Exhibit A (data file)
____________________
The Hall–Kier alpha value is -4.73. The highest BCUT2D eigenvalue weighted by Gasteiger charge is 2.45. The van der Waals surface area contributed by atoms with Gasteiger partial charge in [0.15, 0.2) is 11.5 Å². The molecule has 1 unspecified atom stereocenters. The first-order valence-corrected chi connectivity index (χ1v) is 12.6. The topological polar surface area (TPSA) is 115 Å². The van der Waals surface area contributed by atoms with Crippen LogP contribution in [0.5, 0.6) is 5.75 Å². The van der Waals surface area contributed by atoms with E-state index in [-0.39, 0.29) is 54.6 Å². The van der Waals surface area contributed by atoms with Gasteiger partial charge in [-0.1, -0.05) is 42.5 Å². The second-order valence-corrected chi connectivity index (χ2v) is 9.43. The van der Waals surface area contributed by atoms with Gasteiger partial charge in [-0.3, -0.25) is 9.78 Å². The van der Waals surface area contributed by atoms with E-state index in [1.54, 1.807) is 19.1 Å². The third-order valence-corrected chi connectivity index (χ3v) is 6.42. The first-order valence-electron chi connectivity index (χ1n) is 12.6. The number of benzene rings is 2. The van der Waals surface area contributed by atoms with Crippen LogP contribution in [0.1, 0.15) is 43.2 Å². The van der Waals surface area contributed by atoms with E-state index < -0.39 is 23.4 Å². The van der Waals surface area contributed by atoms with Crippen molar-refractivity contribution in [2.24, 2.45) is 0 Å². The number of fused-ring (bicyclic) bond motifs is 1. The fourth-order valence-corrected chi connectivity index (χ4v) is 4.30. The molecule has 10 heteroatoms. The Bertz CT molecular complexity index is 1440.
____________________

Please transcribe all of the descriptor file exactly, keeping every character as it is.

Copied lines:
The Hall–Kier alpha value is -4.73. The highest BCUT2D eigenvalue weighted by Gasteiger charge is 2.45. The van der Waals surface area contributed by atoms with Gasteiger partial charge in [0.15, 0.2) is 11.5 Å². The molecule has 1 unspecified atom stereocenters. The first-order valence-corrected chi connectivity index (χ1v) is 12.6. The topological polar surface area (TPSA) is 115 Å². The van der Waals surface area contributed by atoms with Crippen LogP contribution in [0.5, 0.6) is 5.75 Å². The van der Waals surface area contributed by atoms with E-state index in [-0.39, 0.29) is 54.6 Å². The van der Waals surface area contributed by atoms with Gasteiger partial charge in [-0.1, -0.05) is 42.5 Å². The second-order valence-corrected chi connectivity index (χ2v) is 9.43. The van der Waals surface area contributed by atoms with Gasteiger partial charge in [-0.3, -0.25) is 9.78 Å². The van der Waals surface area contributed by atoms with E-state index in [1.54, 1.807) is 19.1 Å². The third-order valence-corrected chi connectivity index (χ3v) is 6.42. The first-order valence-electron chi connectivity index (χ1n) is 12.6. The number of benzene rings is 2. The van der Waals surface area contributed by atoms with Crippen LogP contribution in [0.1, 0.15) is 43.2 Å². The van der Waals surface area contributed by atoms with E-state index < -0.39 is 23.4 Å². The van der Waals surface area contributed by atoms with Crippen molar-refractivity contribution in [2.24, 2.45) is 0 Å². The number of fused-ring (bicyclic) bond motifs is 1. The fourth-order valence-corrected chi connectivity index (χ4v) is 4.30. The molecule has 10 heteroatoms. The Bertz CT molecular complexity index is 1440.